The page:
Besides these roles in immunomodulation, Gal-3 can facilitate migration of colon cancer cells through the K-Ras-Raf-Erk1/2 pathway [55]. Gal-3 can exert clustering of integrins, leading to cell motility, while binding to mucin-1, a molecule that dominates in gastrointestinal environment and facilitates transendothelial invasion [56].

Further in this study, we envisage the possible role of fecal galectin-3 as a biomarker in preceding disease severity and progression. We obtained a positive correlation between the fecal Gal-3 and disease severity (advanced TNM stage, higher nuclear grade, and poor tumor tissue differentiation; Table 2 and Figure 4). Moreover, the fecal level of Gal-3 is in a positive correlation with more progressive CRC (presence of lung/liver metastasis or peritoneal carcinomatosis; Figure 4). We have also shown a strong positive correlation between the fecal Gal-3 and biomarkers AFP and CEA, respectively (Table 2). Interestingly, we did not find a correlation of serum Gal-3 with the same parameters and markers of the disease severity. Also, values of Gal-3 in feces are about two to three times higher than those in sera, what makes measurement in feces a more sensitive method. In CRC, AFP and CEA have been used as reliable tumor markers for monitoring tumor progression. Recent studies demonstrated that Gal-3 interacts with CEA, promoting colorectal cancer cell migration, adhesion, and subsequent metastasis [22, 57]. Analysis on UC patients revealed that fecal Gal-3 does not correlate with the endoscopic and clinical Mayo score, as well as with histopathological parameters of the affected tissue, and is not suitable for evaluation of severity of UC (Table 2).

Analysis of Receiver Operating Characteristic (ROC) curves of Gal-3 and disease parameters and markers for CRC revealed that Gal-3 could predict an advanced TNM stage, higher nuclear grade, and poor tumor tissue differentiation as well as the presence of lung/liver metastasis or peritoneal carcinomatosis, at good sensitivity and specificity. According to our findings, fecal Gal-3 could be a valuable marker for CRC severity and progression.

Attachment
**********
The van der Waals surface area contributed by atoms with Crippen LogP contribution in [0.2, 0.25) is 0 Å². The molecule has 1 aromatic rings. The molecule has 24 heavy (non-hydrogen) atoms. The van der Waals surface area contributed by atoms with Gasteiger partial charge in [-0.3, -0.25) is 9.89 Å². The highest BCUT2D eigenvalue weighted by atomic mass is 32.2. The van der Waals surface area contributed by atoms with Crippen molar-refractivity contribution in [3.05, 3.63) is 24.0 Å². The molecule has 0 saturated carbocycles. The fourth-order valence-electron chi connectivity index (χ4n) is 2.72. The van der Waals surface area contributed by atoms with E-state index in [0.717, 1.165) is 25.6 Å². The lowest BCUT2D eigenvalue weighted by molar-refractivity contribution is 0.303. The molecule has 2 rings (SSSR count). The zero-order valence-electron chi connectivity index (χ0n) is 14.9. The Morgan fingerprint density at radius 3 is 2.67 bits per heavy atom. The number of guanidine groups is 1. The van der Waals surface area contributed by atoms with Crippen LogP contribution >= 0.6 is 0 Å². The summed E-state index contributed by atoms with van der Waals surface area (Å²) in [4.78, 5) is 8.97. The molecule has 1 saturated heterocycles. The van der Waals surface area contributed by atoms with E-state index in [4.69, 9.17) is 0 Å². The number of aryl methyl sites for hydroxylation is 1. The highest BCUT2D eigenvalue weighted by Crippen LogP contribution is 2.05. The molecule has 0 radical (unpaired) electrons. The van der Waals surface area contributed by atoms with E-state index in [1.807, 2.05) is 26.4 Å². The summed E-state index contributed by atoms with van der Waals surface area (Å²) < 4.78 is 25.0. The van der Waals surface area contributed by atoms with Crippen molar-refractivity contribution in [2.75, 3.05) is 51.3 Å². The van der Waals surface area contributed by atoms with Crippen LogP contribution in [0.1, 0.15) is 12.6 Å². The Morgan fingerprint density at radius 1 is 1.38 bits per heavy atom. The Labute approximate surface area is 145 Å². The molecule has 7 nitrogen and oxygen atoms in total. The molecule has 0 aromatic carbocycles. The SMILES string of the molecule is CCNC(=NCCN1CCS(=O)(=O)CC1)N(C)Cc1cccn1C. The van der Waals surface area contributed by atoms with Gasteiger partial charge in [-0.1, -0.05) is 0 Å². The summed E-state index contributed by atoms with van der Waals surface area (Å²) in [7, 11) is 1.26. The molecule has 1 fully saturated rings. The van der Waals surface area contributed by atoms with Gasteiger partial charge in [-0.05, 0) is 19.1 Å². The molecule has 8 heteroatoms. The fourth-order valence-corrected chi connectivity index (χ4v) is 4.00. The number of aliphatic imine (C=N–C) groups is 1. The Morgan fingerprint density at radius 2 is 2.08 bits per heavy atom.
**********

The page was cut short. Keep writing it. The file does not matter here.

5. Conclusions

In summary, increased local values of Gal-3, reflected through a higher fecal concentration, in CRC patients with a higher nuclear grade, poor tumor tissue differentiation, and advanced TNM stage of disease, may be considered as a sign of the tumor’s malignant progression and, consequently, of a poor prognosis for patients. Predomination of Gal-3 over proinflammatory cytokine TNF-α, in patients with advanced and progressive disease, may implicate on immunomodulatory role of Gal-3 in limiting ongoing proinflammatory processes and preventing potent antitumor immune response. This phenomenon favors tumor immune escape and long-range dissemination of tumoral cells (metastasis). Furthermore, the fecal values of Gal-3 can be used as a valuable marker for CRC severity and progression and not for UC severity. These observations support the idea that Gal-3 may contribute to the immune privilege of tumors by modulating local immune response and point on possible role of fecal Gal-3 as a state and progression marker of CRC and its potential use as a therapeutic target.

Conflicts of Interest

The authors declare that they have no conflict of interests.

Authors’ Contributions

Milan Jovanovic, Nevena Gajovic, and Ivan Jovanovic wrote the manuscript. Marina Jovanovic and Nevena Gajovic collected the data. Milan Jovanovic, Marina Jovanovic, Veljko Maric, Aleksandar Arsenijevic, and Natasa Zdravkovic were involved in the analysis and interpretation of the data. Milena Jurisevic, Danilo Vojvodic, and Ivan Jovanovic contributed towards conception and design. All the authors have approved the final version of this manuscript. Milan Jovanovic and Nevena Gajovic contributed equally to this work.

Acknowledgments

The authors thank Aleksandar Ilic and Milan Milojevic for the excellent technical assistance. This work was supported by grants from the Serbian Ministry of Science and Technological Development (175071, 175069), Serbia, and from the Faculty of Medical Sciences Kragujevac (Project JP 04/15), Serbia.